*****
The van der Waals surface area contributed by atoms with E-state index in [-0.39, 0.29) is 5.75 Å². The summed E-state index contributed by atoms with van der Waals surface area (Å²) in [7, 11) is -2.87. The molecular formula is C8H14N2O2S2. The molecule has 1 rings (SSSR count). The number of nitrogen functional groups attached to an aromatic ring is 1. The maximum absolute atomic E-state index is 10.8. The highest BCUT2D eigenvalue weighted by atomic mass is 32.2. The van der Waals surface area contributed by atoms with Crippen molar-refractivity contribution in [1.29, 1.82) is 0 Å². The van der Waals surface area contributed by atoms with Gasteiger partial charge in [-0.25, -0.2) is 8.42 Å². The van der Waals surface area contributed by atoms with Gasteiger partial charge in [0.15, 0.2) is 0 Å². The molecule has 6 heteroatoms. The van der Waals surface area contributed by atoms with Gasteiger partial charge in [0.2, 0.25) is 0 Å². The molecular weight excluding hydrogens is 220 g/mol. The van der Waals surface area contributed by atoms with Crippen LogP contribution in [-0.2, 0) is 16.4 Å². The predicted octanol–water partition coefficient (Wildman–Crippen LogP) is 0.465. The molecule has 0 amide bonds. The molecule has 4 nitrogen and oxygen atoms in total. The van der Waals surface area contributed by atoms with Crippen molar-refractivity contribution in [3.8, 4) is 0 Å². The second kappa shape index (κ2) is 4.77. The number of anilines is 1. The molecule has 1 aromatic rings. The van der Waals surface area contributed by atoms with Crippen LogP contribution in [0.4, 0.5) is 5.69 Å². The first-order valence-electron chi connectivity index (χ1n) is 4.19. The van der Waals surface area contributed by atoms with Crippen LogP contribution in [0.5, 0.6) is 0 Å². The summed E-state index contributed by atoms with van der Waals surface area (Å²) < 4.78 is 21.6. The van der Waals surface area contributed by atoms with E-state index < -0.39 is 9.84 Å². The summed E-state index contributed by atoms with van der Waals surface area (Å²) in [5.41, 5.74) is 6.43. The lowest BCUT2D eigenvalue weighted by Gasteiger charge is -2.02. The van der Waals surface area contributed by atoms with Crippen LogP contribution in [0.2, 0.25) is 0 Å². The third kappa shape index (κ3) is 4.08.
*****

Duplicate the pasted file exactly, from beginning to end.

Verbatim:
The van der Waals surface area contributed by atoms with E-state index in [-0.39, 0.29) is 5.75 Å². The summed E-state index contributed by atoms with van der Waals surface area (Å²) in [7, 11) is -2.87. The molecular formula is C8H14N2O2S2. The molecule has 1 rings (SSSR count). The number of nitrogen functional groups attached to an aromatic ring is 1. The maximum absolute atomic E-state index is 10.8. The highest BCUT2D eigenvalue weighted by atomic mass is 32.2. The van der Waals surface area contributed by atoms with Crippen molar-refractivity contribution in [1.29, 1.82) is 0 Å². The van der Waals surface area contributed by atoms with Gasteiger partial charge in [-0.25, -0.2) is 8.42 Å². The van der Waals surface area contributed by atoms with Gasteiger partial charge in [0.15, 0.2) is 0 Å². The molecule has 6 heteroatoms. The van der Waals surface area contributed by atoms with Gasteiger partial charge in [0.2, 0.25) is 0 Å². The molecular weight excluding hydrogens is 220 g/mol. The van der Waals surface area contributed by atoms with Crippen LogP contribution in [-0.2, 0) is 16.4 Å². The predicted octanol–water partition coefficient (Wildman–Crippen LogP) is 0.465. The molecule has 0 amide bonds. The molecule has 4 nitrogen and oxygen atoms in total. The van der Waals surface area contributed by atoms with Crippen molar-refractivity contribution in [3.8, 4) is 0 Å². The second kappa shape index (κ2) is 4.77. The number of anilines is 1. The molecule has 1 aromatic rings. The van der Waals surface area contributed by atoms with Crippen LogP contribution in [0.4, 0.5) is 5.69 Å². The first-order valence-electron chi connectivity index (χ1n) is 4.19. The van der Waals surface area contributed by atoms with Crippen LogP contribution in [0.5, 0.6) is 0 Å². The summed E-state index contributed by atoms with van der Waals surface area (Å²) < 4.78 is 21.6. The van der Waals surface area contributed by atoms with E-state index < -0.39 is 9.84 Å². The summed E-state index contributed by atoms with van der Waals surface area (Å²) in [5.41, 5.74) is 6.43. The lowest BCUT2D eigenvalue weighted by Gasteiger charge is -2.02. The van der Waals surface area contributed by atoms with Crippen LogP contribution in [0.2, 0.25) is 0 Å². The third kappa shape index (κ3) is 4.08.